The case for a December Fed rate hike looks pretty strong after the October jobs report. Fed fund futures had been gradually creeping up heading into the data, and in the aftermath of the NFP report the contract showed traders believe there is a 70% chance of a 25 basis point hike at the December FOMC meeting. In speeches this week, Chair Yellen said December was a live meeting and Vice Chair Fischer more or less dismissed the argument that inflation was too low to begin raising rates. Moderate FOMC voter Lockhart made the case for rate hikes, while hawk Bullard started talking about the debate that would surround the second round of rate hikes. Even the dove Evans all but made the case for a hike in a CNBC interview after the jobs data, saying conditions "could be ripe" for a rate increase and that he goes into each meeting with an open mind.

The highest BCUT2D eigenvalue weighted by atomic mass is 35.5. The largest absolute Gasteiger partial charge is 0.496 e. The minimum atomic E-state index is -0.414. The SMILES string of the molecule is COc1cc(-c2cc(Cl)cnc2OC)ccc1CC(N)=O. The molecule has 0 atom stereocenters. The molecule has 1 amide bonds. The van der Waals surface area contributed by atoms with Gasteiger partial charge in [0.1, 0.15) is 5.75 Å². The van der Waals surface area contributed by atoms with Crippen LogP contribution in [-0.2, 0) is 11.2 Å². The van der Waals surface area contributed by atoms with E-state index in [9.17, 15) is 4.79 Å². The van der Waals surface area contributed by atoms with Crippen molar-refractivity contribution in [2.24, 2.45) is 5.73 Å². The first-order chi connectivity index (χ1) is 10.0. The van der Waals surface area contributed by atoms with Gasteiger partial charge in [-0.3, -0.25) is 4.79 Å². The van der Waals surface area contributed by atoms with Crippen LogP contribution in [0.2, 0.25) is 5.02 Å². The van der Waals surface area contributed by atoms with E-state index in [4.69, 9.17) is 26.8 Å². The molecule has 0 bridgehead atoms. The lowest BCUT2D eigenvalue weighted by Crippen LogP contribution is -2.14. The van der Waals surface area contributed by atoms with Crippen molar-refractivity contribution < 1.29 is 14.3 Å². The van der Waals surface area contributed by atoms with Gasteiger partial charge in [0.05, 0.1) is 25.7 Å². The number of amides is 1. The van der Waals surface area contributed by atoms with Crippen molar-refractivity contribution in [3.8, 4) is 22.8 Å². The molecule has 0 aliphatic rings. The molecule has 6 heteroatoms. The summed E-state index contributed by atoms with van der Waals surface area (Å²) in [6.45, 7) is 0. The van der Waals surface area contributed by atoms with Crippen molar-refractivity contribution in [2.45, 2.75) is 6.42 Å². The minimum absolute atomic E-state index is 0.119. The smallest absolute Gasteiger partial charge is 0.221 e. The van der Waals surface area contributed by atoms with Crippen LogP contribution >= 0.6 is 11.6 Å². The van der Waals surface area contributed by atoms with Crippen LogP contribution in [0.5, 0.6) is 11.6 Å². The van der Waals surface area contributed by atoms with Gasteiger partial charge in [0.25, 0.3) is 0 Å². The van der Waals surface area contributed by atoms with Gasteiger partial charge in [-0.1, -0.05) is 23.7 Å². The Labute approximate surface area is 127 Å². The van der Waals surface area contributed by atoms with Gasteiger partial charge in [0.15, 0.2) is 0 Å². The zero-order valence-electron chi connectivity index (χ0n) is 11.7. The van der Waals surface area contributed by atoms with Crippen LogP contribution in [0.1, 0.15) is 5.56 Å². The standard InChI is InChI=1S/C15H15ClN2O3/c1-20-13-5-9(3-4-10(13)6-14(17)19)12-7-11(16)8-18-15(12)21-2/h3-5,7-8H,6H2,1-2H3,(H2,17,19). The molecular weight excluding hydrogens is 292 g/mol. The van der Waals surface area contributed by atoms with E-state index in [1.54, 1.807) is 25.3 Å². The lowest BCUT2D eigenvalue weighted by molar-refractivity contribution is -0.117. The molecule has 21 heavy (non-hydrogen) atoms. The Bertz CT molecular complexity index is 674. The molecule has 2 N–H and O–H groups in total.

Bank of England rate hike expectations are headed in the opposite direction. UK treasury yields tumbled after the BoE signaled in its quarterly inflation report that it would delay raising interest rates due to a more cautious outlook on inflation and growth. Analysts suggested that the details of the inflation report mean the BoE had delayed rate hikes by as much as 10 to 12 months, to late 2016. The minutes for the previous BoE policy meeting came out at the same time, and confirmed that McCafferty was the only MPC member to vote for a rise in interest rates. The 10-year benchmark gilt yield lost as much as five bps to trade 1.967% on Thursday, however the yield was back up as high as 2.049% on Friday after the jobs report.